Albert Pujols tied Willie Mays at No. 5 on the all-time HR list over the weekend, belting a moonshot for No. 660 at Coors Field.
The state of play: Pujols, 40, is one of just nine players in the exclusive 600-HR club. Which active players have a shot at joining him?
1. Veterans: Multiple future Hall of Famers are among the top 10 active HR leaders, but only one has even an outside shot at 600 dingers.
- Not happening: Miguel Cabrera, 37 (482 HR); Edwin Encarnación, 37 (422 HR); Nelson Cruz, 40 (417 HR); Ryan Braun, 36 (348 HR); Robinson Canó, 37 (331 HR); Jay Bruce, 33 (318 HR); Justin Upton, 32 (303 HR); Evan Longoria, 34 (302 HR).
- Possible, but unlikely: Giancarlo Stanton, 30 (311 HR). His outlook was brighter when he mashed 59 at age 27, but he's played just 190 games since then, adding 44 HR to his total. Can someone this injury-prone average 29 a year until he's 40?
2. Established superstars: This quartet of in-their-prime megastars could presumably reach 600 if they stay healthy and play until they're ~40.
- Mike Trout, 29 (301 HR): This feels like a near lock. He's averaged 51 HR per 162 games since 2017 and needs just 29 per season through the end of his contract (2030) to reach 600.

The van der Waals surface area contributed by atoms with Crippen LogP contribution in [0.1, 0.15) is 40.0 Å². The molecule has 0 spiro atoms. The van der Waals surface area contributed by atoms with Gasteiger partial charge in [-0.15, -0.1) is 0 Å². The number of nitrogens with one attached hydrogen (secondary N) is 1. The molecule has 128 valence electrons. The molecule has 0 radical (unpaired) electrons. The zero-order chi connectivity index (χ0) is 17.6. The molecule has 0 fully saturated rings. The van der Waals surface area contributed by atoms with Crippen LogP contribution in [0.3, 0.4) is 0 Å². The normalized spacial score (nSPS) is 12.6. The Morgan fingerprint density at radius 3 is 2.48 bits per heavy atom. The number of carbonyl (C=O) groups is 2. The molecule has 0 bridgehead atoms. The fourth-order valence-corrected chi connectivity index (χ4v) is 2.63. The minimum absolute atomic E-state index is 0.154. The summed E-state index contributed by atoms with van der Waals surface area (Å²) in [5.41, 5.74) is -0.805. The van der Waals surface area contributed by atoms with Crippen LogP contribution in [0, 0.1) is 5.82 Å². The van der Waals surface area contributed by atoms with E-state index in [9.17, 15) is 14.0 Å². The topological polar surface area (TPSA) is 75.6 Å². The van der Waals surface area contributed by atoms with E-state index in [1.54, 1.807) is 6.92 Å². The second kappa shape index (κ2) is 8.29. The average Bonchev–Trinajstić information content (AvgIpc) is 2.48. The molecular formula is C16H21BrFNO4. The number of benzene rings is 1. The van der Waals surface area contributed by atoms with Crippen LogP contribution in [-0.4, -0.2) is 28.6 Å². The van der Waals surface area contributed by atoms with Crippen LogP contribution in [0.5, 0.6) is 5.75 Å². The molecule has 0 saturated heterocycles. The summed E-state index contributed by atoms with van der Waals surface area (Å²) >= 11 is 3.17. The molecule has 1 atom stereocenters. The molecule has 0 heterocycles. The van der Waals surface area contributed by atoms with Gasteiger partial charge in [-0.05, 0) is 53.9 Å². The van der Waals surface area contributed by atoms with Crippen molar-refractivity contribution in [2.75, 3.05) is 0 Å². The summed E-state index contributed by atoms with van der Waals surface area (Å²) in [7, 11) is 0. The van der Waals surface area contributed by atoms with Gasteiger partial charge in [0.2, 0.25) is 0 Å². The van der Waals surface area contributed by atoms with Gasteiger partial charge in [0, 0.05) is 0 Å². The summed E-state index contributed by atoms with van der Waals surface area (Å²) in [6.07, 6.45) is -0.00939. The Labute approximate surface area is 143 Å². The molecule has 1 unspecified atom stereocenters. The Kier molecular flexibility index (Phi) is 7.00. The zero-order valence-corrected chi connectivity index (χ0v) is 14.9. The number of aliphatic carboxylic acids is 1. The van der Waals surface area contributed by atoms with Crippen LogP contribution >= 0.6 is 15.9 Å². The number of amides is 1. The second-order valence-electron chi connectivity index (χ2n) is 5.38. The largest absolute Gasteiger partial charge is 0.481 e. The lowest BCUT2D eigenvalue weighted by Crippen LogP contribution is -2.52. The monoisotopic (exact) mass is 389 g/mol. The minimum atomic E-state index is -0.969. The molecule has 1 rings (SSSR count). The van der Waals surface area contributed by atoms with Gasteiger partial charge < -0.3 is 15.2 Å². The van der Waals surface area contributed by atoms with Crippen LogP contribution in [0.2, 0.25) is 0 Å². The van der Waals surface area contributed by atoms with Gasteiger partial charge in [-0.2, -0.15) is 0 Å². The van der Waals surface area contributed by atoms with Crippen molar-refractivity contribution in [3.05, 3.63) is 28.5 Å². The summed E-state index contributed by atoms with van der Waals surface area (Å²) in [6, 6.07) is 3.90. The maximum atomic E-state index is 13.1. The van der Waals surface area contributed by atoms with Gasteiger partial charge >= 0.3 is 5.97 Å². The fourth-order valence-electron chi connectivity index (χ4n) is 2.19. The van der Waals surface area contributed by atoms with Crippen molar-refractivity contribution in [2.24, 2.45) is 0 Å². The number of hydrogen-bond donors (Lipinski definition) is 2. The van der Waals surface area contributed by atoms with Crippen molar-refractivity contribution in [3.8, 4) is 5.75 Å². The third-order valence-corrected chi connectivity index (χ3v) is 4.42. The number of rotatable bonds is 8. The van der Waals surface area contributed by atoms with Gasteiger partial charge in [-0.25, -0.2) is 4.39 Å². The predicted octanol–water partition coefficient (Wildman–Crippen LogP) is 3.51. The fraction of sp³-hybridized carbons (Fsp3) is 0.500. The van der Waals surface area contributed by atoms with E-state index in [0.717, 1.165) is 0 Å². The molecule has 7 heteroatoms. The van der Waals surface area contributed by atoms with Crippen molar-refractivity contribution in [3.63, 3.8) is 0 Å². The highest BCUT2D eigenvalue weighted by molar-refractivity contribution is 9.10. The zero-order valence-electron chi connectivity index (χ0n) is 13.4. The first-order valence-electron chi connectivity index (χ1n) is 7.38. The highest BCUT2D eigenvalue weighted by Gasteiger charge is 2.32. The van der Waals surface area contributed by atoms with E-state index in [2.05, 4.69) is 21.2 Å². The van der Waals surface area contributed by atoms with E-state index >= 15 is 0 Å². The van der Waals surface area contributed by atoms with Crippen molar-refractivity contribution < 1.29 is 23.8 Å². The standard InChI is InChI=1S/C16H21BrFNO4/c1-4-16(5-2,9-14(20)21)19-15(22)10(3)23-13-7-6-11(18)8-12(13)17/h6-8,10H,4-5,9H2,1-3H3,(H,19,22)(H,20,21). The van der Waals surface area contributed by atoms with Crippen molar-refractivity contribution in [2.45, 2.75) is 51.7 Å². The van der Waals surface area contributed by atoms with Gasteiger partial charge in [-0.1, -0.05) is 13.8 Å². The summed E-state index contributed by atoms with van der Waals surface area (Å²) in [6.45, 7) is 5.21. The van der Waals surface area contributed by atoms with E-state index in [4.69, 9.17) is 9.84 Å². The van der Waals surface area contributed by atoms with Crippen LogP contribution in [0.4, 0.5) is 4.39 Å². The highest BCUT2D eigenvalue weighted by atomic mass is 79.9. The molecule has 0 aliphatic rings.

- Nolan Arenado, 29 (235 HR): At Coors Field, anything is possible. He's averaged 41 HR per 162 games since 2015 and would need 33 per season through age 40 to reach 600.
- Bryce Harper, 27 (227 HR): He's only cracked 40 once (2015), but playing in Philly's bandbox stadium for the next 11 years should help. He needs the same per season average as Arenado, but he's two years younger.
- Manny Machado, 27 (220 HR): Same age as Harper, with roughly the same outlook.
3. Next in line: A lot can change in two decades, but the three youngsters with the best shot at cracking 600 are probably Cody Bellinger, 25 (121 HR); Ronald Acuña Jr., 22 (78 HR) and Juan Soto, 21 (67 HR).